4. Acting like it’s fine to not know how to interact with other people.

Yes, serious anxiety problems and shyness can hold you back in life. And I fully support anyone who wants to go out and get help for that. However, my anxiety that I get when out with a group of people is my indicator that I need to recharge my batteries. The ‘social interaction toolkit’ the author described was like something I would give to a sociopath, or someone with a serious personality disorder. Not an introvert. We all know to make eye-contact, smile and have basic knowledge on things that may interest other people. However, I do not live to serve other people. I don’t give a rats ass about sports, or TV shows I think are stupid, so I am not going to keep up on them so I can have small talk with someone I don’t really want to be talking to anyways. If I want the person to know I care about them and their interests, I will ask them about it. The people I care about know I care about them, not because I am interested in their sports or TV shows or because I make eye contact and smile when appropriate. It is because of the actions I take to show them, like making their favorite dessert for no reason, or show up at work and surprise them with coffee. The little gestures I make mean the most, because it is something tangible, not just words flying out of my mouth.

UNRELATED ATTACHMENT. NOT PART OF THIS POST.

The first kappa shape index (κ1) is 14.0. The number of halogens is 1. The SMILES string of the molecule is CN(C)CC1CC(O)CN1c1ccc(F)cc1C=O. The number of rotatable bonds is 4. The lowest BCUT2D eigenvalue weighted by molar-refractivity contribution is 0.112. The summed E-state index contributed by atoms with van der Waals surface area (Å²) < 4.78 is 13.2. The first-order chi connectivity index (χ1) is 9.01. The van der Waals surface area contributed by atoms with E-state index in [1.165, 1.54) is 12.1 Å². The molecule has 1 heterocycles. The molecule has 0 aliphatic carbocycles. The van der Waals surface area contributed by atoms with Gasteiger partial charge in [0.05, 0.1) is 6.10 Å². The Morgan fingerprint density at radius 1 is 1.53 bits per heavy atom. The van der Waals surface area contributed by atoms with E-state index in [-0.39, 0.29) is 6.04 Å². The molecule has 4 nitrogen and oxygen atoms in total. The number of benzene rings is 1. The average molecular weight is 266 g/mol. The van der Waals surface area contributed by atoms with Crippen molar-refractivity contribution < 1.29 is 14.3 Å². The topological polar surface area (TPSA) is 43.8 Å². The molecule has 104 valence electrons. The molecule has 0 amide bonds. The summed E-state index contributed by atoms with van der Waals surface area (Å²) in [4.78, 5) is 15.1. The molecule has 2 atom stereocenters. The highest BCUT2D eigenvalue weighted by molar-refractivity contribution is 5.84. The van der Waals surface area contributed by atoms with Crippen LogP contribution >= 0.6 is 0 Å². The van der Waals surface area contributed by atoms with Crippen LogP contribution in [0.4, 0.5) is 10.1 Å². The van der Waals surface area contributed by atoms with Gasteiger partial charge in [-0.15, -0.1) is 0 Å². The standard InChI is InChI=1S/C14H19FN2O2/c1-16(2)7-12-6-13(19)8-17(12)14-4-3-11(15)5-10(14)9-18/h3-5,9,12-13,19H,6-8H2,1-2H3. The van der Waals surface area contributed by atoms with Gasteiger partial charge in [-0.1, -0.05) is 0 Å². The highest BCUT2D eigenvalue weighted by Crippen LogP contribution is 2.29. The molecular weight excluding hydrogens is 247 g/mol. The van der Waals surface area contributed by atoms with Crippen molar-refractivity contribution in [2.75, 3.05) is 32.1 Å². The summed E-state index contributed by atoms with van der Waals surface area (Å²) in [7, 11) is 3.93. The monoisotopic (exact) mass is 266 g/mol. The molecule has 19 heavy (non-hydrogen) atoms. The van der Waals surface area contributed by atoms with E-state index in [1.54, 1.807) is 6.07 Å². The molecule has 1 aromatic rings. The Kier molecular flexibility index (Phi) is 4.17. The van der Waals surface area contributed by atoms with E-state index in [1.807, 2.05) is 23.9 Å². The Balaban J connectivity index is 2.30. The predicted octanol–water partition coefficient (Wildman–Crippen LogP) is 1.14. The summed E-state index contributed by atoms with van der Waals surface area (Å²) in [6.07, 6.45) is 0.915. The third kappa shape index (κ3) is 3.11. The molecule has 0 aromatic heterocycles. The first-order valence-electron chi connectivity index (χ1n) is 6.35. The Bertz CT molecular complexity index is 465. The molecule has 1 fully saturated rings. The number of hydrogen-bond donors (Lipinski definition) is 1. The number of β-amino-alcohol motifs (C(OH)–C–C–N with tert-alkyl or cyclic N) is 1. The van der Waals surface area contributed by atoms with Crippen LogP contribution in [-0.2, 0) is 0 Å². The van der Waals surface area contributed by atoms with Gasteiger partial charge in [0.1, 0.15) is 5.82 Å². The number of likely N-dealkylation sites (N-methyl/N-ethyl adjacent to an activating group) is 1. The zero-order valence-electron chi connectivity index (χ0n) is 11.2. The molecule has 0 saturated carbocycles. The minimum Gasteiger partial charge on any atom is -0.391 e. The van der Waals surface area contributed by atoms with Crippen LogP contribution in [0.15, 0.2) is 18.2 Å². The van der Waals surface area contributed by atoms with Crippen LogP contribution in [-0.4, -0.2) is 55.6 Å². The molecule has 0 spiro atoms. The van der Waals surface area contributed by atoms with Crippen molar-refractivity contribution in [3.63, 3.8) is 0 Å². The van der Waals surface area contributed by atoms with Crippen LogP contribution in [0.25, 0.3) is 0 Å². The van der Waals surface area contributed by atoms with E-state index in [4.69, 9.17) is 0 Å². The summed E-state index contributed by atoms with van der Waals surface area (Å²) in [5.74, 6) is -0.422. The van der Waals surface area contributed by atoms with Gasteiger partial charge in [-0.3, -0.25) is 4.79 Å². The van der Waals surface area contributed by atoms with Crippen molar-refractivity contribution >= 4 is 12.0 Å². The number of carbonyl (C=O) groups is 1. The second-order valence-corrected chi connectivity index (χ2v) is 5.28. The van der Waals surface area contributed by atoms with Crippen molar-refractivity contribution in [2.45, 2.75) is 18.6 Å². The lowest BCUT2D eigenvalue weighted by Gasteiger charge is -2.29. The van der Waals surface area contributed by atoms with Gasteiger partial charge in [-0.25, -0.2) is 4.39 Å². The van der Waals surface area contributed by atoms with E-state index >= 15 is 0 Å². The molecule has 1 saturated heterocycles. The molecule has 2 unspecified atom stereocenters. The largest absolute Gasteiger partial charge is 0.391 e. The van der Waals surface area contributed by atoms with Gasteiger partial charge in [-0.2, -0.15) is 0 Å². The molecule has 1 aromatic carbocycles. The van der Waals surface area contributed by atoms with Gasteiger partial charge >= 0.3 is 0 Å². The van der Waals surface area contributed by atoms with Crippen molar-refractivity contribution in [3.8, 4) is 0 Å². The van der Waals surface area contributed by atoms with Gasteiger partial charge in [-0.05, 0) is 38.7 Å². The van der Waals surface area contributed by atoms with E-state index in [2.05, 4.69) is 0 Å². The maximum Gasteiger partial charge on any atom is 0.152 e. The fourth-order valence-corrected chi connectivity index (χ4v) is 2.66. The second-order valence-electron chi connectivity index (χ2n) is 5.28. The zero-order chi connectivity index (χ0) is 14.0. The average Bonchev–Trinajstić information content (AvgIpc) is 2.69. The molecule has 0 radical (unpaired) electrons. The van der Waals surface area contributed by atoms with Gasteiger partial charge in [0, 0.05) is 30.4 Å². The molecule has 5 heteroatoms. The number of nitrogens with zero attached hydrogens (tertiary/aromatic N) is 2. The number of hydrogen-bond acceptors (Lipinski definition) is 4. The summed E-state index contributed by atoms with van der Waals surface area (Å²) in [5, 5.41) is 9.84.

5. Not investing in relationships, and then acting like martyrs when we don’t have friends

This is the one point that I take the most issue with. No true introvert that I know has ever complained about not having friends. They know they have friends. I know I have friends. We just don’t have A LOT of friends, which is perfectly fine. I do not find that maintaining relationships is hard, because I only have a few close friends, some acquaintances and then everyone else. It is not hard because those I keep close in my life, mean a lot to me, so I care about keeping them around. It isn’t work, it isn’t a sacrifice, and I truly enjoy doing things with my people. And those who know me, and respect me, know that I need a lot of me time. So they don’t push when I say I’m not feeling up to grabbing coffee or dinner when they ask me to go out with them, they don’t judge me for it, and they certainly do not think I do not care about them or our relationship.